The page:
Patterns of evidentials use in dream narratives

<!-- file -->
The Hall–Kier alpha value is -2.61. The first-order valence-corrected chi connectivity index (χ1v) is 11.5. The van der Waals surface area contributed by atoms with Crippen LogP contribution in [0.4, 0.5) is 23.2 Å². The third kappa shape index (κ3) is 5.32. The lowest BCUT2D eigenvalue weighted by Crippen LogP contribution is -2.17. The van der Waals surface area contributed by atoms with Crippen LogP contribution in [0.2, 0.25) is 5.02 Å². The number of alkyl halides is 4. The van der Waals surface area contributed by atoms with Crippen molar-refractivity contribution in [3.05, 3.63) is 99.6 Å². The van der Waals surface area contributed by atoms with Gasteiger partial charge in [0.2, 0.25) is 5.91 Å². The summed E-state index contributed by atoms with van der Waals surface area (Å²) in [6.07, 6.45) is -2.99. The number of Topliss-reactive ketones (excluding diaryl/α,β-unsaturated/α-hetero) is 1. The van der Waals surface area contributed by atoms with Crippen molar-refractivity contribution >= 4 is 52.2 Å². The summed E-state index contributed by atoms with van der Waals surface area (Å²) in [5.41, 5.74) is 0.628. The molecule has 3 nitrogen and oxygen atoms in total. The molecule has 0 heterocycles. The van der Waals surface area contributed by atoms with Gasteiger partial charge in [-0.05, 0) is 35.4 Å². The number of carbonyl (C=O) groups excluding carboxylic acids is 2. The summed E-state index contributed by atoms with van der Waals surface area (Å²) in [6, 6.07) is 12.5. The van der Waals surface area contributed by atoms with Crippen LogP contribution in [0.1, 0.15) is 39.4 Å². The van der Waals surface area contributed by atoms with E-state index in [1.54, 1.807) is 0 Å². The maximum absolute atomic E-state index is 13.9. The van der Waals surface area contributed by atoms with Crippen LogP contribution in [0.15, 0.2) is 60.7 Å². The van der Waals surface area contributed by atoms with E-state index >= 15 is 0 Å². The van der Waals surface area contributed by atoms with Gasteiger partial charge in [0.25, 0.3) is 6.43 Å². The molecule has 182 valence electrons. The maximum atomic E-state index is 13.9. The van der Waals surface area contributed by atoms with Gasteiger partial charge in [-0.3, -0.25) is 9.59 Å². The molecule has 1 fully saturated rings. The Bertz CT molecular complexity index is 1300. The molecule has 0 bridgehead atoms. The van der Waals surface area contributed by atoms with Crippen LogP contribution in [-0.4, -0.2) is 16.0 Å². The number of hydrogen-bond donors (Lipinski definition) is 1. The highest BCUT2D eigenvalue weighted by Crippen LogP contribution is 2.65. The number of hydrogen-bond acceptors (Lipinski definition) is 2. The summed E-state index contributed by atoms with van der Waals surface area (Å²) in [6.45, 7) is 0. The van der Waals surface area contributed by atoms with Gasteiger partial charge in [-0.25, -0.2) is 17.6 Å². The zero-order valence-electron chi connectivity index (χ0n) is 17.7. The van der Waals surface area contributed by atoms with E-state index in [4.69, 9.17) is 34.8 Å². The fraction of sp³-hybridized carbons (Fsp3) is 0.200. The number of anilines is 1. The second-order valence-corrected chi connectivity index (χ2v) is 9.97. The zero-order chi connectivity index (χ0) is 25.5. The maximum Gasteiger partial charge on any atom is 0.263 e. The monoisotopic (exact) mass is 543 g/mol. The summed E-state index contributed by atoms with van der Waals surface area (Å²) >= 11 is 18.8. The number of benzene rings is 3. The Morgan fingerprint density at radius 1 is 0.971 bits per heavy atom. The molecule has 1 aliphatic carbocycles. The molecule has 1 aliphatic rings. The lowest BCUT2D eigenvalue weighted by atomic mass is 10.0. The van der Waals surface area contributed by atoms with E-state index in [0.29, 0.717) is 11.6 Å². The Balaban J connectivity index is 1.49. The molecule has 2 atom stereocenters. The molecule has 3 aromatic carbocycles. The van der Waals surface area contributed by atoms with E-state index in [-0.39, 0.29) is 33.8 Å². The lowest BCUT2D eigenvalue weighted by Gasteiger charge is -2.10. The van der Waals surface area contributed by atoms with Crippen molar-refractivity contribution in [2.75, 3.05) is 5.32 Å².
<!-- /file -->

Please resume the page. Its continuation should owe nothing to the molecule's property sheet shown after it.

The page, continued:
The article presents a study on evidentials use in dream reports collected from online dream journals. First, I discuss the relation between the categories of stance and evidentiality. Specifically, I define evidentiality for the needs of this research as a semantic category that labels the source of information in the English language. Evidentiality encompasses perception, reportative evidentiality, and inferential judgment. The role of evidentials in rendering the dream experience is considerable due to the quasi-perceptual and specific experientiality of dreaming. Therefore, the core categories of evidentiality were singled out for this study, such as revelative, sensory and sensory-inferential, reportative, non-sensory inferential and mirative (marking unexpected information). The sample was then manually processed to count the relative frequencies of the means rendering these subcategories of evidentiality. The main findings reside in the role of revelative evidentials in marking the status of dream vs. real narrative spaces. Additionally, the classic assumption about the visuality of dreams was confirmed by the high number of visual perceptual evidentials, while audial and other perceptual mode instances are much fewer in the sample. Finally, the choice of evidential subcategories in dream reports is conditioned by the narrators’ need to account for vague recollection of dreaming experience with the preference for simpler inferential forms. In turn, the category of mirativity (i.e. labeling of unexpected information) is discussed as a prospective research avenue due to its rich potential in subtle yet informative marking of the speaker’s reaction to the information communicated or to the channel of obtaining it.
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